Culture Watch: Jeremy Udden's Plainville: 'If the Past Seems So Bright'
'If the Past Seems So Bright'
If there are two instruments that seldom occupy the same stage (much less the same musical ZIP Code) it’s the banjo and the Fender Rhodes, a vintage electric piano heard in the hands of Herbie Hancock and Stevie Wonder. Add in a saxophone and some flinty electric guitar and you’ve either got a jam session prank or Jeremy Udden’s Plainville, a richly engrossing project from the Brooklyn-by-way-of-Boston saxophonist that finds new ground between jazz, instrumental rock and folk.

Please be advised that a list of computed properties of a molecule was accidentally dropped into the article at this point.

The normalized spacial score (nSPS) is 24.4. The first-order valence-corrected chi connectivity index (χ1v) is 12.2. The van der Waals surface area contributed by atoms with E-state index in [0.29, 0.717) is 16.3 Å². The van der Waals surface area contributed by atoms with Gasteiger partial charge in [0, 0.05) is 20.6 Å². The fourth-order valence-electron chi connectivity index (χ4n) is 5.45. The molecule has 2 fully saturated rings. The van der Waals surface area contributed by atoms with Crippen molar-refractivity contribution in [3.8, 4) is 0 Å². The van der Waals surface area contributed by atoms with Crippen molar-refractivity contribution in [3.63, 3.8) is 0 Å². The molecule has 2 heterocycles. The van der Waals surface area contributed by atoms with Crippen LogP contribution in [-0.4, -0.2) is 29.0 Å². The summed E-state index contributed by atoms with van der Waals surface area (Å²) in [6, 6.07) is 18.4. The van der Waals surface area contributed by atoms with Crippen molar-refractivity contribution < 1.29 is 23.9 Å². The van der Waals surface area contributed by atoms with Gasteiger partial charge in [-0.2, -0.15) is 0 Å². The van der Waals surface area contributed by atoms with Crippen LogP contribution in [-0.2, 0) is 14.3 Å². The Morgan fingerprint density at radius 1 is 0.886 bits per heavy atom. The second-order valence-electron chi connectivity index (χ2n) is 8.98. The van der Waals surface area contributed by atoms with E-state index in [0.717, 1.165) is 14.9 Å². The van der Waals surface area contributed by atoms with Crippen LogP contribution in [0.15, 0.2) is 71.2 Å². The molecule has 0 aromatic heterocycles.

Though the instrumentation sounds like a gadget play, the elements come together with remarkable grace, particularly on the slow-burning "Thomas" and "New Dress," which rides a delicately spun melody from banjo player Brandon Seabrook (who fronts the experimental-minded group Seabrook Power Plant) that weaves through Udden's breathy saxophone and flickering keys by Pete Rende.
The submerged guitar echoes rising out of the sprawling opener "Sad Eyes" and the spacey keys driving the irresistible "Leland" show Udden's crew is just as comfortable carving out room in indie rock's territory, but jazz fans should be equally taken with this caliber of invention.
— Chris Barton